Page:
Unprecedented Levels Of Rare Birds Draw Visitors To Scilly

The number of birdwatchers visiting the islands this year has increased significantly following unprecedented levels of rare bird sightings.

Local wildlife expert, Will Wagstaff says it’s been one of the best seasons he’s known, and it’s likely that thousands of people have visited over the traditional bird watching season, September to November, with around 300 to 350 people here at any one time.

And for many of those people, this is their first time back on the islands since the 1990s.

Will told us the best bird spotting years seem to occur in 12-year cycles.

1987 and 1999 both brought large numbers of rare birds to the islands and sure enough, this year has seen a bumper crop of sightings, especially species from the US East coast.

Will thinks this could be due to small, deep, fast-moving depressions that form around Newfoundland and blow the birds directly to Scilly within a couple of days although the reason for the 12 year pattern is a mystery.

The rest of the UK has seen a modest increase in sightings, but Scilly appears to have been the star location and, with news spreading fast in the ‘twitcher’ community, this has lead to high numbers of visitors hoping to spot a rarity.

St Mary’s-based birdwatcher and author, Bob Flood, agrees.

He told us that the rare birds at the end of September attracted hundreds of birders that otherwise would not have come.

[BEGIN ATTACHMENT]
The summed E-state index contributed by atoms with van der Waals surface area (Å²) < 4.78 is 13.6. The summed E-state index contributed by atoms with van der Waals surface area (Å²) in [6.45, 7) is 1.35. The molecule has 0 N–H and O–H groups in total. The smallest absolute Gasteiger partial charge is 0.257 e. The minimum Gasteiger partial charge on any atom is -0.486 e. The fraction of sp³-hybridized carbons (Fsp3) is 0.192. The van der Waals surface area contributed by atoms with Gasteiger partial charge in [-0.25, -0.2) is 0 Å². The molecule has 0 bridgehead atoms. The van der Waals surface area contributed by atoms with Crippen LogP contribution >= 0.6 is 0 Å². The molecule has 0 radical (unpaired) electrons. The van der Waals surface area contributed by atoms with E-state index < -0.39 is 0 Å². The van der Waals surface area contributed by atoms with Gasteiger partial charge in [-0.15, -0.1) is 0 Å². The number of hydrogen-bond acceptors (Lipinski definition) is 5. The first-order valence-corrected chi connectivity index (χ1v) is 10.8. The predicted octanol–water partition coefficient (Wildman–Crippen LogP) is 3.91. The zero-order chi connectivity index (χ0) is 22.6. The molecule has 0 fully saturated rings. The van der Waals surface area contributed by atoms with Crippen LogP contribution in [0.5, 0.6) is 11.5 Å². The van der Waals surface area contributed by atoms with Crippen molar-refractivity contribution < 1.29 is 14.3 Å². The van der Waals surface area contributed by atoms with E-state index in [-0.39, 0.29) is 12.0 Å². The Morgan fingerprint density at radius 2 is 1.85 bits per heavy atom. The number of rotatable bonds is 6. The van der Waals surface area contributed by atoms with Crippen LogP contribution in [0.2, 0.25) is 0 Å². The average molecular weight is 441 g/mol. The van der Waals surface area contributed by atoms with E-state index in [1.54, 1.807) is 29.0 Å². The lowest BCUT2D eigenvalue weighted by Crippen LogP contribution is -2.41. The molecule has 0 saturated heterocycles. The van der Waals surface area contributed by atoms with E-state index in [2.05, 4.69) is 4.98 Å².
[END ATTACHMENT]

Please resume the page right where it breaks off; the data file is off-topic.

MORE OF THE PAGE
But he added many came for just one day or a couple of nights.  Bobs says the October birder numbers may have been slightly up too.

The season has also been much longer, with good reports as early as spring and extending out to mid November.

A few hardy birdspotters were still turning up in December.

Will Wagstaff

Will says some of the best sightings have included a Northern Water Thrush, which has been spotted less than 10 times in the whole UK, and a Baltimore Oriole.

And the unusual birds aren’t restricted to those from the US, with recent sightings of a Glossy Ibis and a Wilson’s Snipe, both normally found in Eastern Europe and the Mediterranean.

Another anomaly this year has been that most sightings have occurred on St Mary’s rather than the off-islands.

While the numbers of birdwatchers hasn’t reached the levels that used to come here in the 1980’s and 90’s, Will says it has proved that Scilly is not “dead” as a birding location and many returning visitors have told him they prefer not having to push through the crowds to see the birds.